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By Ross Russell, Rokslide Prostaff

Through the last decade I’ve purchased many gloves that I thought would fill the parameters of what I was looking for: gripping ability, durable, warm, the ability to shoot with them on, and above all, a glove that kept my hands dry. For the most part, all I accomplished was reducing my wallet volume and wondering why someone had not yet made an actual waterproof glove for hunters.


Hunting in the Northwest, the norm is substantial rainfall, with cool to cold temperatures come Mid-October into November.  It is important to both keep my hands dry and warm all day. Wet hands are cold hands and affect your ability to hunt and shoot drastically.

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When I saw that KUIU was offering a Waterproof glove in 2014, it definitely got my attention. I promptly ordered a pair of the Northstar gloves. Being of the curious sort, the first thing I did when they arrived was run them under a faucet. Then I placed them in a sink full of water. To my amazement the water ran off and they continued to keep my hands dry after an extended soaking in the sink. This simple test eased my mind that they may in fact keep my hands dry and warm when season rolled around.

When October arrived, along with the typical Northwest weather, I was pleasantly surprised with the design of the glove. The glove is designed around a laminate that is placed inside the glove, which is then bonded to the outer fabric, creating a glove that is in fact, waterproof. Over two seasons and 30 plus days afield in various wet and inclement weather conditions, the glove has yet to let water in, nor have any of the seams started to fail. One thing I did learn is that you need to keep the gloves under your sleeve cuffs so that moisture is not allowed to drain down into the mouth of the glove. I found it was best to put the gloves on and then the jacket over the gloves to seal them from the elements.

Along with the waterproof feature of the glove, it offers great traction in all conditions. I also noticed after several uses, the gloves conformed to my hands, creating a custom fit to the individual hand. The Pittards leather on the palm and wrap around fingers provide excellent grip and traction when grabbing your various gear in all conditions.

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Since I hunt in an area with a lot of moisture, it is a fine line between sweating, staying dry and comfortable, and not having to bring too many backups when you get wet (either because you’re overheated or could not keep dry.) The NorthStar glove offers a design with its Toray Kudos DWR (Durable Water Repellent) that combats sweat from developing in the glove. I won’t pretend to know what all the specific information is about this design, other than to say I sweat much easier than most and I am able to keep my hands dry in this glove in all conditions tested (rain, sleet, snow and temps as low as 10 degrees).

The glove also provides good warmth to weight ratio (7.1 ounces per pair) with it’s primaloft insulation layer along with wool blend lining and offers the ability to trigger a shot, without to much bulk to interference in the trigger assembly.

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That being said, my hands get cold very easily and I did find that when sitting for an extended period of time and the temperatures dropped into the 20’s, further warmth was needed for my fingers.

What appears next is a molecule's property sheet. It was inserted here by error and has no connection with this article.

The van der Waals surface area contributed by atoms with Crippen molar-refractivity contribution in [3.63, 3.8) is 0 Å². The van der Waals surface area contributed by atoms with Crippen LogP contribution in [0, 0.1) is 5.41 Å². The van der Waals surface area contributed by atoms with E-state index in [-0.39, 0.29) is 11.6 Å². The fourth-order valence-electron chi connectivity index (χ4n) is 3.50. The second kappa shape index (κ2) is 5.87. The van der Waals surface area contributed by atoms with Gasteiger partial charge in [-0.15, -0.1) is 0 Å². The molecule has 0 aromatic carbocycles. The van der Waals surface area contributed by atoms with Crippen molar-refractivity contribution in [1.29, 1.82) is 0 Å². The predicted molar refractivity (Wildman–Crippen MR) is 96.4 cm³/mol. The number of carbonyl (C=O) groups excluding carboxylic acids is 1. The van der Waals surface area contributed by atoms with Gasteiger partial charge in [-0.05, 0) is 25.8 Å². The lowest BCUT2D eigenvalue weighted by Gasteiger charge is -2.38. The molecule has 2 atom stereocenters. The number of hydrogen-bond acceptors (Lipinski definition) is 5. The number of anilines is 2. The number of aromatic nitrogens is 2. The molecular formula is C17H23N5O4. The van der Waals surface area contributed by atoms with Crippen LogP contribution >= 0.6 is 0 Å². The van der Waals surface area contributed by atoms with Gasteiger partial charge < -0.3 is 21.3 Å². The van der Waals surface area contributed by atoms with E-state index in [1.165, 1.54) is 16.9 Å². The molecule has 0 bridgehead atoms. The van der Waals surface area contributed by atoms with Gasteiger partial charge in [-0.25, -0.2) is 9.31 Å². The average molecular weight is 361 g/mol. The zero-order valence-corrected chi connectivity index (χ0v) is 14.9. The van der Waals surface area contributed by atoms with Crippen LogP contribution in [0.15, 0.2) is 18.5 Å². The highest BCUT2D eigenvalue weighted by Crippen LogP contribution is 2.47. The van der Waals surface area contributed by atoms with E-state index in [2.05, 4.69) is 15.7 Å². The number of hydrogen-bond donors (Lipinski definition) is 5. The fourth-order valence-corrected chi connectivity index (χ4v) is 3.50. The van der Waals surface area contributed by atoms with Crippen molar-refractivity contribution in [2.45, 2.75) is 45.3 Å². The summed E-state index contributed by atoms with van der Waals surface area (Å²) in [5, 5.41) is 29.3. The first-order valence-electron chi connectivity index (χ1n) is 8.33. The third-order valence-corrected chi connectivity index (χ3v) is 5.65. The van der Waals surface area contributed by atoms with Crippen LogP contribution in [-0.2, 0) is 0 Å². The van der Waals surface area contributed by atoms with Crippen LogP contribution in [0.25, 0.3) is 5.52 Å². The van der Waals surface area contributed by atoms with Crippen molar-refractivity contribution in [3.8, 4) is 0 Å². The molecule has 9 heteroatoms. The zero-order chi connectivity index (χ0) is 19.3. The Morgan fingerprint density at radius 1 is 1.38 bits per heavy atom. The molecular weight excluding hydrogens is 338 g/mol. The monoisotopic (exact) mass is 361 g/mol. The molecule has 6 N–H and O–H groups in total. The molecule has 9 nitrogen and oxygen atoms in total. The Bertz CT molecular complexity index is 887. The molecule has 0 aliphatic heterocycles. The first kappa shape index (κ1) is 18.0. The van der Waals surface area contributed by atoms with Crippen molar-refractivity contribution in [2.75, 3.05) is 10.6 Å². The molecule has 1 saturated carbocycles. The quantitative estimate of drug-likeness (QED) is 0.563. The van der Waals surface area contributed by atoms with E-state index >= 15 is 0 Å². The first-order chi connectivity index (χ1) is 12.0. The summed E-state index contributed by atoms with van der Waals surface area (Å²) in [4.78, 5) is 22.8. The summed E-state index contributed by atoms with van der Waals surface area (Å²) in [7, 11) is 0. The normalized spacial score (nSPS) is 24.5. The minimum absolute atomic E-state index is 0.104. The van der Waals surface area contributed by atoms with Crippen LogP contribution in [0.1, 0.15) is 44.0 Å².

KUIU offers a diverse line of clothing for hunters and non-hunters who are weight conscious and looking to maximize the trade-off of bulk with efficiency and performance. The Northstar glove is as advertised. This is a glove that is waterproof and provides excellent gripping in all conditions. With two seasons use, I can say they are very durable, hand-conforming, and will provide adequate warmth for most. Would I buy another set? Most definitely! I don’t like wet/clammy hands and these gloves prevent this from occurring.

You can discuss this article or ask the author questions here.

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Ross Russell resides in the Pacific Northwest and specializes in hunting big bull elk.  You can read his article series “One Season, Three Bulls” here

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Ross has resided in the Northwest for 30+ years, grew up in a family of elk hunters and the passion of the hunt was instilled early on when his family would gather in North Idaho for the annual general rifle season.When falls arrives, Ross can be found in the high country of North Idaho and Northwest Montana, with Bow or Rifle in hand. "As long as I am chasing Big Bulls in the backcountry there is a smile on my face. Many would call Elk Hunters an odd lot, as who in their right mind would want to put their body through the trials and tribulations that we do each fall, with no guarantee of success. It takes dedication, perseverance and someone who enjoys hardwork to be successful year in and year out. I like hardwork, so count me in"!Many a fine bull has been taken by Ross' bullet and arrow. To expand his love of the outdoors and his knowledge of Elk, he can be found each spring fervently pursuing Elk Sheds. "Shed hunting gives you an arm up on the quality of bulls in the area, expands your knowledge, is great for training and is another opportunity to be in the great outdoors."Ross resides in Liberty Lake Washington, with his wife Kirsten and his shed hunting companion Magnum.